‘America’s Mobile Comeback’
A decade ago, a tour of the world’s mobile-phone capitals might have started in Finland, home of Nokia, stopped in London to visit Sony Ericsson (itself a joint venture between a Swedish telecom giant and Japan’s gadget leader) to Korea for Samsung and LG, perhaps to Germany for Siemens, wrapping up at Motorola — the company that invented the cellphone — in the Chicago suburbs. [...]
Today, the most important mobile corridor in the world is the one in Silicon Valley, California — the nine-mile drive between Google’s headquarters in Mountain View and Apple’s in Cupertino.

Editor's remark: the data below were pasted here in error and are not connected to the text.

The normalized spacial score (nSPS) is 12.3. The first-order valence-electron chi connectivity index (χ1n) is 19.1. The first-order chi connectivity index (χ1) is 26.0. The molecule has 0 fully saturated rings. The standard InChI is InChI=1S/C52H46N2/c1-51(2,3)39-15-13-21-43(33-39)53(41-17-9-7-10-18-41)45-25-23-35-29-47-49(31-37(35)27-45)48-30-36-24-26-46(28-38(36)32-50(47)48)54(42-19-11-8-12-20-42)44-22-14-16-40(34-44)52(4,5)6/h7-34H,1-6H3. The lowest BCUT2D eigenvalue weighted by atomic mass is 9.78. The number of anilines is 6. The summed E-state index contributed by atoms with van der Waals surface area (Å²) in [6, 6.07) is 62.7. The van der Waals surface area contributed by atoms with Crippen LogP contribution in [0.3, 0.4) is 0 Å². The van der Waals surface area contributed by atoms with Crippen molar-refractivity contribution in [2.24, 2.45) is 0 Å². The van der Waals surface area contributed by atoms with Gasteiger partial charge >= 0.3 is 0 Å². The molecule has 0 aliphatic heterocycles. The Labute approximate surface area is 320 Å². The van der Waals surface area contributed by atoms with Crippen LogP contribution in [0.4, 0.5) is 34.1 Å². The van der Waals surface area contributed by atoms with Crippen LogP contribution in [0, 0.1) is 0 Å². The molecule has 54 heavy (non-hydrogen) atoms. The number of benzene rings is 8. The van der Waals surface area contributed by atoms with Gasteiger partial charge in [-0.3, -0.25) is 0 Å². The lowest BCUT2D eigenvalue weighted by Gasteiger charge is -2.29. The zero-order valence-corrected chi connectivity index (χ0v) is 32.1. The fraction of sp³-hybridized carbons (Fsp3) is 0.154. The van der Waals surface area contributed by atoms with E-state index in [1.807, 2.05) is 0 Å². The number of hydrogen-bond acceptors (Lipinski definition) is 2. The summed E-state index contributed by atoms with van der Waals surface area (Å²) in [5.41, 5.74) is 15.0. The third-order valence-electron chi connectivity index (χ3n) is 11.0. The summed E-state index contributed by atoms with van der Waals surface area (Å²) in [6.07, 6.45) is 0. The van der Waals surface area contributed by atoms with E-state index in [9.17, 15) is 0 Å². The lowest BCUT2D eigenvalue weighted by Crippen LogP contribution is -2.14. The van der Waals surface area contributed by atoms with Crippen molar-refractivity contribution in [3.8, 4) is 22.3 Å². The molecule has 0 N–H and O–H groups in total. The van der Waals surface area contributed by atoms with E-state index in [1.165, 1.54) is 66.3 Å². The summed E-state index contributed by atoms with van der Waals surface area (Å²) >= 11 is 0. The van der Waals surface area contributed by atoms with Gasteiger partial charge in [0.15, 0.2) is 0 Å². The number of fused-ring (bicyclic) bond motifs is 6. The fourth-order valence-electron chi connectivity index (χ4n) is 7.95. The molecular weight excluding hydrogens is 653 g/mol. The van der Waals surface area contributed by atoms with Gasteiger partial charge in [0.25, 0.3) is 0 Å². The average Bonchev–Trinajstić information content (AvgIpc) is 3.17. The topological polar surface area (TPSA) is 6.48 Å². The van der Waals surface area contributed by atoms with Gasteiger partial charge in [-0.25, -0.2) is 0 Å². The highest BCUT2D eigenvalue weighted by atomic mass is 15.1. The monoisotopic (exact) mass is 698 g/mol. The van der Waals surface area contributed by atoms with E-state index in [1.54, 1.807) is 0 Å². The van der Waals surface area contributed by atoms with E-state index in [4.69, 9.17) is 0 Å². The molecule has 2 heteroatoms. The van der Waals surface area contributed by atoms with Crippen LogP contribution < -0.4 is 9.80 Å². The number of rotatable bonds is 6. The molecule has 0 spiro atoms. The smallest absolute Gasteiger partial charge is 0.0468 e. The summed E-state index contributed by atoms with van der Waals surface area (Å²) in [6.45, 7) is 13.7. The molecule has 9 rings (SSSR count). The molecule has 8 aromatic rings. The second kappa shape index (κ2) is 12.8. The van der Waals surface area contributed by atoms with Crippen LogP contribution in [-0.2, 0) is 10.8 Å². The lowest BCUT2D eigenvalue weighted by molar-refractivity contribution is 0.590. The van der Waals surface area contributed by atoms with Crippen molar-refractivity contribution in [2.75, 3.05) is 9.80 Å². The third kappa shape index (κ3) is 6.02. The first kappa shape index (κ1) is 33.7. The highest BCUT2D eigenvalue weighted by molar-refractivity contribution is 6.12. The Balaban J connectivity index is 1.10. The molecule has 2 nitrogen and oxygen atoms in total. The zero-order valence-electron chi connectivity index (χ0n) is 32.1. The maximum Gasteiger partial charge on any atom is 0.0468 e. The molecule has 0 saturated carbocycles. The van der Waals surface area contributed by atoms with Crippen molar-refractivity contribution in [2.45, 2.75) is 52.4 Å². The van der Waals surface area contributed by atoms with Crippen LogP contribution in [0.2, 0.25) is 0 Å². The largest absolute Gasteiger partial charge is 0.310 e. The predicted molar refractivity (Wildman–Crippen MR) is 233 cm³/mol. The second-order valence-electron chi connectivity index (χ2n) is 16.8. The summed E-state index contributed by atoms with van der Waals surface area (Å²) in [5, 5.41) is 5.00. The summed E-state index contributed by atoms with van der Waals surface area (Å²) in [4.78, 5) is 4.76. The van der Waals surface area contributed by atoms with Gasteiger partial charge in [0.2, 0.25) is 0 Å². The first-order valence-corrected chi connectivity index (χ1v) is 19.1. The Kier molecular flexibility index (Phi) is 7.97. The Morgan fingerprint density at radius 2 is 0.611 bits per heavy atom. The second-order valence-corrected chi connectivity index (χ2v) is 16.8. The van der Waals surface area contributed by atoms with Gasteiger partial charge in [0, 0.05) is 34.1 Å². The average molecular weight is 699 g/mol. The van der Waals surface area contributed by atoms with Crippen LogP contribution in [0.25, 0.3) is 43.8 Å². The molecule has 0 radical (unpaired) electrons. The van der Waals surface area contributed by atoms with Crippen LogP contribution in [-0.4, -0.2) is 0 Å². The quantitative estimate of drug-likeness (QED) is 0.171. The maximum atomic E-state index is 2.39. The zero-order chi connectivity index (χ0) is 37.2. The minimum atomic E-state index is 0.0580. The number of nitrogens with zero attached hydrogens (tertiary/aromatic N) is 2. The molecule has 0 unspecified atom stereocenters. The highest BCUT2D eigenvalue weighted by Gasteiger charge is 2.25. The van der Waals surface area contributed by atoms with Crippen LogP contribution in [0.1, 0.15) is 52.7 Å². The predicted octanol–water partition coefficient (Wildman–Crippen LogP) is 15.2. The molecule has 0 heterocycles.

One thing I didn’t get into, but noticed again last week on vacation in France, is how U.S. mobile service is finally leading, too. After a while where Europe’s excellent 3G service was making the U.S. look horrible, we’ve briefly taken the lead with 4G and LTE. The 3G iPhone data service I got in Paris through SFR was mostly okay, but nothing like the blazing fast Verizon LTE I’m getting used to in New York. Of course, LTE is already available in some European countries, and will soon be in Paris. But this week’s match goes to the Americans.